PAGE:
Meryl Davis was annoyed. The statistics problems due tomorrow were fighting her tooth and nail, the sorority house had run out of club soda, and Charlie would not stop sending her patently ridiculous texts. And yet, she couldn't just turn her phone off -- they were hoping to find out Grand Prix assignments today and Igor and Marina had promised to call when they got the news, no matter what time it was.
Her phone dinged. Damn it. She picked it up to send Charlie another all-caps threat to his manhood, but discovered that the text wasn't from him.
It said: I want to build a catapult that will slingshot me to your front door.
Ryan. Meryl smiled. Her smile muscles felt like they had atrophied during the several hours of furious studying she'd done since dinner, when Charlie's thoroughly absurd story about Shibs and his pencil collection had made her laugh for about ten minutes straight.
You should, she typed back, and it should also do linear algebra.
A few seconds later came: As you wish. :)
Meryl laughed, delighted, and sent Ryan a smiley face in return before going back to her calculations.
Meryl was not a morning person. She was especially not a morning person after only three hours of sleep, and most especially not when those three hours of sleep had consisted primarily of tossing and turning as she dreamt about probability and ballistae and farm boys-turned-pirates. They were nice dreams, overall, just not especially restful.
Plus, they still hadn't heard about Grand Prix. Argh.
Luckily, her coffeemaker had specifically been chosen with her hatred of mornings in mind. She set it up every night as part of her evening wind-down, and in the morning all she had to do was punch the one, big, obvious button to get it to produce an enormous travel mug of Kona to down on the way to the rink. Her sorority sisters had been strongly cautioned that if they ever interfered with her morning coffee, she could not be responsible for the consequences. She loved them, but coffee.
She punched the button and hopped up onto the counter to wait.
She had a long day ahead of her. Rink, class, lunch with Molly and Lauren to talk about Tri Delt stuff, another class, off-ice meeting with Charlie and Igor and Marina, home for dinner with the girls, anthro project research. All while running back and forth through the warm, sticky air of Michigan in June.
She pulled out her BlackBerry and typed: Wish I could be part of your world.
A minute or two later came Ryan's reply, just as her coffee had finished percolating: Come on in, the water's fine.
A few seconds after that: We would even give you some fins to swap for those pretty little feet!
And then: Okay, that sounded a kinda creepy. But you know what I mean.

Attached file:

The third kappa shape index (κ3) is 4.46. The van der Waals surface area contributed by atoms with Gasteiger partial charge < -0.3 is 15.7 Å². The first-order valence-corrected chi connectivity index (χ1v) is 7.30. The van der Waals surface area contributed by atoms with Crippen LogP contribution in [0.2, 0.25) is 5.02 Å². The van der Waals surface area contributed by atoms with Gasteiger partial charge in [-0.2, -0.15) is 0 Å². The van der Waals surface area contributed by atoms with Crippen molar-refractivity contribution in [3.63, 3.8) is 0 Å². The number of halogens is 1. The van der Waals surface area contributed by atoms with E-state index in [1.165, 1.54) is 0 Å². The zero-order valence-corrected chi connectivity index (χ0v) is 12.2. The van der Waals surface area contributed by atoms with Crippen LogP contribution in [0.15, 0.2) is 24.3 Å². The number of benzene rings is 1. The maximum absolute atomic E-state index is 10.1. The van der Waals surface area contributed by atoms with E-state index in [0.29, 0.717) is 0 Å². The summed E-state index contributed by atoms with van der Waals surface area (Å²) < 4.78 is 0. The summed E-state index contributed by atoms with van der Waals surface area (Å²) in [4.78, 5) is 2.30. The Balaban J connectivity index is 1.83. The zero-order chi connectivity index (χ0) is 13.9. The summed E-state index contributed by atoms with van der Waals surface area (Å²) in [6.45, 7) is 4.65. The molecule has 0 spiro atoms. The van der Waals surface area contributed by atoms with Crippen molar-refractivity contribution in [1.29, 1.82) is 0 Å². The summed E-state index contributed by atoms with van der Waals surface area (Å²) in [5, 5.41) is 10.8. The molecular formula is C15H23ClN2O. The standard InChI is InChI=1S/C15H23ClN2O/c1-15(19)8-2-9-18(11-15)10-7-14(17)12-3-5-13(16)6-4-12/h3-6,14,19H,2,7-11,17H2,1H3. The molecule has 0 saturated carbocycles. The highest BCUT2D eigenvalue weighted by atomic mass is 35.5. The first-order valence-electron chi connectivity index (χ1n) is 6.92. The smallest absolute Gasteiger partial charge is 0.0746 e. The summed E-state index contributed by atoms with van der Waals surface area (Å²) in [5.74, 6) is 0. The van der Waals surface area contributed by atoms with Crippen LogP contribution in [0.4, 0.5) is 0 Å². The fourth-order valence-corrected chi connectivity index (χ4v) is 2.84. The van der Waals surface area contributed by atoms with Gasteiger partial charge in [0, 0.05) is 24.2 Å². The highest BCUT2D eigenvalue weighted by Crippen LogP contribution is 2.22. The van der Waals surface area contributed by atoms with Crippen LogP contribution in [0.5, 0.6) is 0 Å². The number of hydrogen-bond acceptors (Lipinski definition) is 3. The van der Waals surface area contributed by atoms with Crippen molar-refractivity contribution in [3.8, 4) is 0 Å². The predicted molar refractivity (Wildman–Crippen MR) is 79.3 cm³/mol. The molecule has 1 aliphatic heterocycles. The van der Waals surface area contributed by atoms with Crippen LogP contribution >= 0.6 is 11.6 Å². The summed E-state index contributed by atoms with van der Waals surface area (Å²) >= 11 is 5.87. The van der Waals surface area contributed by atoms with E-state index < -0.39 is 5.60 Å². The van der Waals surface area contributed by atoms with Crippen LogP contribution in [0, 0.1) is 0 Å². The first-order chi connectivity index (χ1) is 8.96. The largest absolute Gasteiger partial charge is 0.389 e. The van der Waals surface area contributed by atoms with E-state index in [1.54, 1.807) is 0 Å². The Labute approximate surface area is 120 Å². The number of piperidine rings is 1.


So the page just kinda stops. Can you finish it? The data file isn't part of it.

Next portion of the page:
She smiled into her coffee mug. Yeah. She did. You could come be part of my world, she told him.
Then she hopped off the counter, grabbed her duffle bag (packed last night, of course), and headed to the rink.
It was, indeed, an extremely long day. But there was a high point -- a new Grand Prix event to go to! She and Charlie were going to Cup of Russia (for the first time!) and Skate Canada, and it was going to be awesome. It was nice to have another shot at Russia -- thirteenth at Junior Worlds in 2004 was not exactly a stellar introduction, but she and Charlie were so much better now. And this year they were going to place better than fourth at Skate Canada, too, if Meryl had anything to say about it.
She made a note to herself to buy some new guidebooks for Moscow.
Moscow! Maybe Johnny would give her some tips. She was smiling so wide she could feel her cheeks aching by the time she arrived home.
Just as they were sitting down to dinner, Katie jumped up and exclaimed, "Oh, I forgot!" before darting out of the room.
She came back holding a single red rose in a pretty, white ceramic vase. "This came for you, Meryl."
"Oooooooh!" went everyone in the room, as Katie handed Meryl the vase.
For My Belle, said the card. There was no signature.
Katie leaned over to read the card, then laughed. "Someone knows you well."
After dinner, she went up to her room, shut the door, placed the rose in its vase carefully on the far corner of her desk, and pulled out her phone to text Ryan. Thank you for the rose. It felt a bit inadequate, but everything else she considered saying seemed too ridiculous, even for her.
A minute later, the reply: Welcome :)
And then: It was my pleasure.
And right after that: btw, you have a long weekend for July 4th, right?
Yes. Why? Meryl had planned to spend it working on her anthro project, but she probably didn't need the whole weekend. Especially not if she accelerated her timeline this week.
Oh, no reason.
Mmm-hmm, she sent back. Who knew what he meant by that.
Meryl tried not to let her imagination run away with her.
It sounded good, though. Really good.
"So when are you and Ryan going to stop flirting and start getting it on?" Charlie asked her the next day. "I mean, I'd appreciate it if you didn't tell me any details, but inquiring minds want to know. And by inquiring minds, I mean me. And Tanith and Ben and Alex and Maia and Trevor and--"
"I don't know what you're talking about," interrupted Meryl. She had no interest in knowing who else was attempting to keep track of her love life.
"Right, yeah, nothing at all is going on," Charlie said, nodding. "You guys never talk, you barely know each other, sneaking off together in Paris last year totally didn't happen--"